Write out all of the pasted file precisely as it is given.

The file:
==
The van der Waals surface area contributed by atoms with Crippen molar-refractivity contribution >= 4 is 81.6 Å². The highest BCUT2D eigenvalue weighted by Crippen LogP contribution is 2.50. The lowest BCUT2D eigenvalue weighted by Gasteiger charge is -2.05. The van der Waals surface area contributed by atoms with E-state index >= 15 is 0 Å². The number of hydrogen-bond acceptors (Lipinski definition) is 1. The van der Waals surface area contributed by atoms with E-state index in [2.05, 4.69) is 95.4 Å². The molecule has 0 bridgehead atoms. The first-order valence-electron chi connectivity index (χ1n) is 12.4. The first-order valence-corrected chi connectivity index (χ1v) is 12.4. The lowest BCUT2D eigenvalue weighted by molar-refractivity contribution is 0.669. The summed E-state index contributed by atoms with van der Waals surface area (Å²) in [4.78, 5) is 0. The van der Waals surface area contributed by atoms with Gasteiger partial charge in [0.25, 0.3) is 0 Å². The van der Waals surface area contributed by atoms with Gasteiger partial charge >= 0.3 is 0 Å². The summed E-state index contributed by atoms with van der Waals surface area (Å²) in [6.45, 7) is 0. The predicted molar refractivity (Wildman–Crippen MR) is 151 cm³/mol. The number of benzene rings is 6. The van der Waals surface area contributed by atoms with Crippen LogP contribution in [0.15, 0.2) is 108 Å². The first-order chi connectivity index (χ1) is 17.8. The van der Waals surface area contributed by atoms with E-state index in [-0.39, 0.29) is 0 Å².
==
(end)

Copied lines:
The van der Waals surface area contributed by atoms with Crippen molar-refractivity contribution >= 4 is 81.6 Å². The highest BCUT2D eigenvalue weighted by Crippen LogP contribution is 2.50. The lowest BCUT2D eigenvalue weighted by Gasteiger charge is -2.05. The van der Waals surface area contributed by atoms with E-state index >= 15 is 0 Å². The number of hydrogen-bond acceptors (Lipinski definition) is 1. The van der Waals surface area contributed by atoms with E-state index in [2.05, 4.69) is 95.4 Å². The molecule has 0 bridgehead atoms. The first-order valence-electron chi connectivity index (χ1n) is 12.4. The first-order valence-corrected chi connectivity index (χ1v) is 12.4. The lowest BCUT2D eigenvalue weighted by molar-refractivity contribution is 0.669. The summed E-state index contributed by atoms with van der Waals surface area (Å²) in [4.78, 5) is 0. The van der Waals surface area contributed by atoms with Gasteiger partial charge in [0.25, 0.3) is 0 Å². The van der Waals surface area contributed by atoms with Gasteiger partial charge >= 0.3 is 0 Å². The summed E-state index contributed by atoms with van der Waals surface area (Å²) in [6.45, 7) is 0. The predicted molar refractivity (Wildman–Crippen MR) is 151 cm³/mol. The number of benzene rings is 6. The van der Waals surface area contributed by atoms with Crippen LogP contribution in [0.15, 0.2) is 108 Å². The first-order chi connectivity index (χ1) is 17.8. The van der Waals surface area contributed by atoms with E-state index in [-0.39, 0.29) is 0 Å².